The offer for your dreamhouse has been accepted and you are now pre-approved for homeowner loans. Now it’s just a little more paperwork until you’re hosting your first BBQ, right? Not necessarily. Even one slip-up before closing can cause stressful delays. Watch out for common stumbling blocks that can stall your closing by following these six tips:
1. Avoid a big purchase or a new credit card
Right before you close, the lender will do a final check on outstanding debts and credit inquiries. Any new debt could present a problem, so hold off on buying new furniture or applying for a credit card while waiting to close.
“I tell people to be as boring as possible: Go home, don’t spend any money, just watch TV until I get you the keys,” says Brad L’Engle, a certified mortgage planner in Folsom, California. “I had a client take out a Mervyn’s credit card to save 10 percent on a $33 purchase, and that popped up during the approval process and delayed it,” he says.
Whatever it is you think you need, wait until after your closing to buy it.
2. Don’t change or leave your job (if possible)
Try to avoid any changes in your job status while waiting to close. If there are any, inform the lender right away. Judy Richardson, a realtor at Red Oak Realty in Oakland, California, recently represented a buyer who was pregnant and took her maternity leave early. “When the lender called to verify employment, her employer said she was on maternity leave.” The buyer ended up needing to obtain written confirmation from the employer that she would return following her maternity leave, and the escrow closed three days late.
“The regulations around the loan are very strict, so buyers should be extraordinarily diligent with everything regarding credit, banking and employment when escrow has yet to close,” Richardson says.
3. Think twice about appealing an appraisal that’s lower than the purchase price
Since the subprime mortgage crash of 2008, the recession and subsequent financial reforms, there is much tighter regulation of the appraisal process. Gone are the days when homes automatically appraised for the purchase price offer. In a competitive market where many homes receive multiple offers, it’s not uncommon for the appraisal to come in lower than the winning offer.
“If the appraisal comes in low, you can appeal the appraisal or the parties can renegotiate the contract,” L’Engle says. Either of those options will require more paperwork and potential delays, however. Because an appeal involves paying for another appraisal and there are no guarantees of success, many buyers and sellers choose to negotiate the contract instead.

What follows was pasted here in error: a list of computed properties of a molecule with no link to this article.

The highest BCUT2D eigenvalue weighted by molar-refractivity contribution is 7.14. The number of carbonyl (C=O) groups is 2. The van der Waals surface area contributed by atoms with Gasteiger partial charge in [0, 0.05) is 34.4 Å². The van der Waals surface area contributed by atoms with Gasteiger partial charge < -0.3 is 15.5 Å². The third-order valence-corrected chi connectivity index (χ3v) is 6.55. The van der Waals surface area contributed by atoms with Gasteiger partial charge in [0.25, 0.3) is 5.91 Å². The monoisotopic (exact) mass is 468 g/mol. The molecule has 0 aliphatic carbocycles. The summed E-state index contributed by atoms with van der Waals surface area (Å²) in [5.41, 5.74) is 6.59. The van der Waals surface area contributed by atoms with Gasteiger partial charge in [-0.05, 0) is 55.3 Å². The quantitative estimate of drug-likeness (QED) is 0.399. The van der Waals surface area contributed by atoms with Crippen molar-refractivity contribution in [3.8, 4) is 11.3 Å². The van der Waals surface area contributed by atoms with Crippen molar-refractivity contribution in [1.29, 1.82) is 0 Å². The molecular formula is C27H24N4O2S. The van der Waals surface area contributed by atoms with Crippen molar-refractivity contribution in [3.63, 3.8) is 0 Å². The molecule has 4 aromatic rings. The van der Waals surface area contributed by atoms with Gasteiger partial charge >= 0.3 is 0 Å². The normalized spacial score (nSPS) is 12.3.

4. Closely monitor the status of agreed-upon repairs
Whether it’s a termite problem or a new water heater, repairs can cause delays if not negotiated and executed properly. Any repairs the seller agrees to complete must be done satisfactorily before the buyer and lender will close a deal. “Sometimes sellers and buyers will go back and forth for weeks about repairs to the property,” L’Engle says. “If it was an issue flagged by an appraiser, now the appraiser has to go back out and verify that it’s been done.”
5. Avoid any open disputes on your credit report
Lots of people find erroneous information on their credit reports and dispute it, but if you are applying for a mortgage, think twice. After you file a dispute, the creditor has 30 days to respond. Lenders usually won’t approve a mortgage until the dispute is removed.
Being proactive is the best way to avoid this problem: “It’s always important to run your credit annually so you can deal with fixing any credit issues prior to getting too deep into the process of looking for a home,” Richardson advises.
6. Be sure the title company checks for problems prior to escrow
Most of the time, the title company will uncover and resolve any outstanding liens or other problems with the title long before escrow. But if not, problems can arise. “If a title company does not pull a pre-escrow [report] prior to the property coming on the market, then a ‘surprise’ lien—even as small as a garbage lien—can cause delays,” Richardson says.
“I once had a transaction where a business lien was found on the seller side the day before closing,” she says. “Any lien needs to be addressed prior to close of escrow or the property will not transfer. These liens can take days or even months to clear.”
One more piece of advice: Slow it down
Brad L’Engle has one suggestion for all home buyers and their realtors: “In a tight housing market, many agents feel the only way they can get their client’s offer accepted is to close quicker. I try to tell people to write [the contract] for 45 days and give themselves a little bit of breathing room. What’s another two weeks? That way you will have a smoother, more relaxed transaction.”